Jacqui McGill

C-Suite Executive and Non Executive Director

Turn the Ship Around

Maybe I am getting a little excited about the potential for Defence opportunities in South Australia.  But reading the exciting progress in the news reminded me of a great read – Turn the Ship Around written by a US Submarine commander David Marquet.    I have never been a huge fan of the stereotypical military leadership models – too much command and control,  too much focusing on the importance of leading in crisis and military settings.  So when I first heard about this book from a colleague, I was a little hesitant but once I finished it. The book quickly joined my required reading list.  It was one of the first books I gave the team when I started at OD.  I found it a great how-to guide for leaders who aspire to listen well, empower their teams and to build a coalition of engaged and high performing team members.

The book focuses on Marquet’s journey in a leadership role in US Navy. He was appointed to command a Submarine that he knew nothing about.  US Naval commanders typically study their class of Submarine for 12 months before taking on the leadership role.  He only had 2 weeks to get ready before taking over.  As a result, he had to implement a new style of leadership – one that didn’t need him to know everything.  He had to develop a way of working that empowered his team who had the knowledge to make good decisions and provide leadership.

How do you lead? By being an expert?

This reminded me of a time in my own leadership journey when I was leading two very different teams one group worked in an area of which I had a wealth of technical knowledge, and another where I didn’t.  I asked for both groups for feedback on how they thought things were going.  And when I received it I had this really polarised set of responses. One grouping of respondents said I was great, I empowered them to do their work, asked good questions and verified things were on plan.  The other grouping told a completely different story, they said I micromanaged them, I had an opinion on everything they did, and felt I didn’t trust them.  I remember the dialogue in my head, “well obviously this second group don’t get how great I am”.  And then with the help of a coach we talked through why they would feel this way.   It probably isn’t a surprise to hear that the group who felt micromanaged were the group that worked in the area where I had the wealth of technical knowledge!

Needless to say it was such a valuable lesson for me, I took the feedback on board and worked hard to empower this team.  I shared with that team what I had heard, and how I would like to work differently and asked for their help.  When we met, instead of me “having all the answers” I put my focus on asking good questions, verifying progress and listening more to their perspectives.  I worked hard to build their trust but also to improve their confidence in debating hypotheses in a way that was aimed at improving the quality of the work – rather than who was right.  It really did work and we became a high performing team that delivered great outcomes.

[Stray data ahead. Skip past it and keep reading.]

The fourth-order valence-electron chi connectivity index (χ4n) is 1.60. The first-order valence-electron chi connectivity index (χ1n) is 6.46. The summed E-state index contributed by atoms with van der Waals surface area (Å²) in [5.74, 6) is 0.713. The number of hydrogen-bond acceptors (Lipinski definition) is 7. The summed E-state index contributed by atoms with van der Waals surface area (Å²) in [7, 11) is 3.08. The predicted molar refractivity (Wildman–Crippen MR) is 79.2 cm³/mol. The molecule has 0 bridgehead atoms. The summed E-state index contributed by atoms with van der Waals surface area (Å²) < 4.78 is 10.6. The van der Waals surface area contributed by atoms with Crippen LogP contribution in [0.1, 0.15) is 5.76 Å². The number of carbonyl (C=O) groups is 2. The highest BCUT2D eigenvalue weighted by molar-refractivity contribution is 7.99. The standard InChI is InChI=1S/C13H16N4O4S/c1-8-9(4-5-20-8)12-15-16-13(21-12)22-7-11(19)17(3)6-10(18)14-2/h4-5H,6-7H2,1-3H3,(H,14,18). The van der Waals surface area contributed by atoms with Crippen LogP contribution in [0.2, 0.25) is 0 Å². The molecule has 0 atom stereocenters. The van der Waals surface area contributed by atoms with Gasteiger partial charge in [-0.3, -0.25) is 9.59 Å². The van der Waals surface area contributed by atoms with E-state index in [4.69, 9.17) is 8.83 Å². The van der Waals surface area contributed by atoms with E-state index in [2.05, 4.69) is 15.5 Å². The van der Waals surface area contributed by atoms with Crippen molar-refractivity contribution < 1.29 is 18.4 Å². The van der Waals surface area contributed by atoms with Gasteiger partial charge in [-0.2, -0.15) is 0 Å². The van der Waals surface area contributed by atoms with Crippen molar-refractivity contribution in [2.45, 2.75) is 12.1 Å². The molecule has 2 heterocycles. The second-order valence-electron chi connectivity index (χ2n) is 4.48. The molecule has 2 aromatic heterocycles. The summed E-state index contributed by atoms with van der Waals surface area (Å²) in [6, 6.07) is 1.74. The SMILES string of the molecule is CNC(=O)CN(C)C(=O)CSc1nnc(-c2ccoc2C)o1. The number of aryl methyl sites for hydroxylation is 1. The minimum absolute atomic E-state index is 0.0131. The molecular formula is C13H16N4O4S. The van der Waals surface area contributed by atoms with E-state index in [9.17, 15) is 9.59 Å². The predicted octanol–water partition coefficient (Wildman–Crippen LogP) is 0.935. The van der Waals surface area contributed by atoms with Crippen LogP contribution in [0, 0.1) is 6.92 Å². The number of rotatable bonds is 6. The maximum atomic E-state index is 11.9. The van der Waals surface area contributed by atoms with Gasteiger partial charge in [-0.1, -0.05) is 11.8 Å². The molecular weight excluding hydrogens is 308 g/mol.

Key takeaway;  As a leader it is easy to fall into the trap of having all the answers.  This can can stifle your team’s performance. 

So how to empower and engage?

I find that leaders often struggle with delegation – they can either take a completely hands-off approach, or they micro-manage.  I have seen teams struggle with being empowered, unsure of the rules of the new order.  I see leaders who don’t prepare their teams, who fail to take them on the journey and then allocate blame when things don’t go to plan. “I tried to delegate but they just couldn’t do it without my rescuing them or managing the detail”.  It is rare that leaders will prepare their team members as well as themselves when they are embarking on a new model of leadership.   So if you want to build capability in yourself and your team in creating an empowered team then you will find this book a great “how to guide” to prepare leaders and your teams on the journey to empowerment.

It also helps that there is a great Innoversity graphic that lays out the why and how to achieve this.  See it here…..Turn the Ship Around Youtube

David Marquet invested the time with his team to teach them how empowerment and delegation would work.  He knew he had to instil the thinking where it mattered.  He couldn’t rely on the command and control model. Instead he invested his energy in building the capability in his team to make great decisions.  He made it safe for them to speak up (great concept this called psychological safety which I will explore in a future blog) but he also coached them on the skills they needed to make good decisions.  He focused on giving them clarity and was diligent in ensuring they were competent.

His book describes the many challenges of the journey, most of the struggles were within himself. Many of us still see leadership through the lens of “all knowing, all powerful leader”.  Great leaders learn that great leadership comes by enabling others to succeed and creating an environment for positive growth and empowerment.  And whilst this is easy to say, it can be tough. Many leaders find control is strongly wired in their DNA – understanding this and being prepared to learn to do it differently is a real challenge but well worth the journey.

It really is well worth a read, so if you have time grab a copy.  If you are short on time the Innoversity clip will give you a good overview.

 

 

Photo: BHP

JACQUI McGILL

MBA, BSc (Extractive Metallurgy)

DAdel (Honoris Causa), GAICD

Adelaide, South Australia

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